After about 45 minutes we stop in front of a small concrete bunker surrounded by a berm of bone-dry sand. Beyond stretches a flat off-white sea of salt. Nodules of crystallized salt crunch beneath our feet as we walk, sounding like ice pellets on a frozen Canadian night. A shallow evaporation pool has been dug into the sand nearby, and at the time of our visit it still contains a finger-deep layer of sky-blue brine. The hot desert sun will finish it off soon, though, leaving behind large chunks of salt.
I worry about the integrity of our car’s undercarriage, which is caked worryingly with corrosive salt. Mr. Mamsoori seems unconcerned, however, as he snaps a dozen photos of himself with me, my father, Ehsan, and every permutation thereof, to send to his wife. Before we depart he heaves into the trunk his latest souvenir, three large gobbets of salt.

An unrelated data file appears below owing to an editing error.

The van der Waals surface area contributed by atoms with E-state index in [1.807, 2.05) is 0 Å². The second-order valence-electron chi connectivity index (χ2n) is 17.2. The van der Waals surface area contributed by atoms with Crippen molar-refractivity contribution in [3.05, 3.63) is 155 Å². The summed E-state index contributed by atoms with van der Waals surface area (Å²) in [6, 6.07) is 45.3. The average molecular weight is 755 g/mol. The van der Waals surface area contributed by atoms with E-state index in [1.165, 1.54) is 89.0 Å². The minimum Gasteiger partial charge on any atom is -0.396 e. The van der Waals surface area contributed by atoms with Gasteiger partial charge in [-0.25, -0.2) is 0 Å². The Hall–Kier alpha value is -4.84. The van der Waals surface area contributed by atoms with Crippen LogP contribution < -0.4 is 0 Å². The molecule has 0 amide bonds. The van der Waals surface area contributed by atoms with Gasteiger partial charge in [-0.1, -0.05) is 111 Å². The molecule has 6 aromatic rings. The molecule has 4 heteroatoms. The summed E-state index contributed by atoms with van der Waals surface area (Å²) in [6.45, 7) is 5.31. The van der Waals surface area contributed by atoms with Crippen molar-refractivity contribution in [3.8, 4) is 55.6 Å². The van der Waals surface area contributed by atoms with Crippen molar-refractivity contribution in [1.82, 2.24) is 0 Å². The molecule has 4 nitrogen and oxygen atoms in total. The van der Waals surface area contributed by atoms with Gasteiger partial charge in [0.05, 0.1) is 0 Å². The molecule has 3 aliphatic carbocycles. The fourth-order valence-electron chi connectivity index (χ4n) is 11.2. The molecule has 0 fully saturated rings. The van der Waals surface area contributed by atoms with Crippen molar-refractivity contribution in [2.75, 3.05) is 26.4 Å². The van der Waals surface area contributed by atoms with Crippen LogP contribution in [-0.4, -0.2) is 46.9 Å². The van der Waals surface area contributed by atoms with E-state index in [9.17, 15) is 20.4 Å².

An inconvenient scheduling error
On the way into Kashan we pass through the city of Natenz, which rides high in international consciousness because it hosts Iran’s infamous underground uranium enrichment facility. Large areas next to the highway are fenced off with barbed wire. Anti-aircraft guns perch on hillocks, disguised rather unconvincingly with sand-coloured camouflage paintjobs. Men with assault rifles mill about next to the guns. I think better of taking any photos of the military facilities, and instead I snap a picture of the highway sign.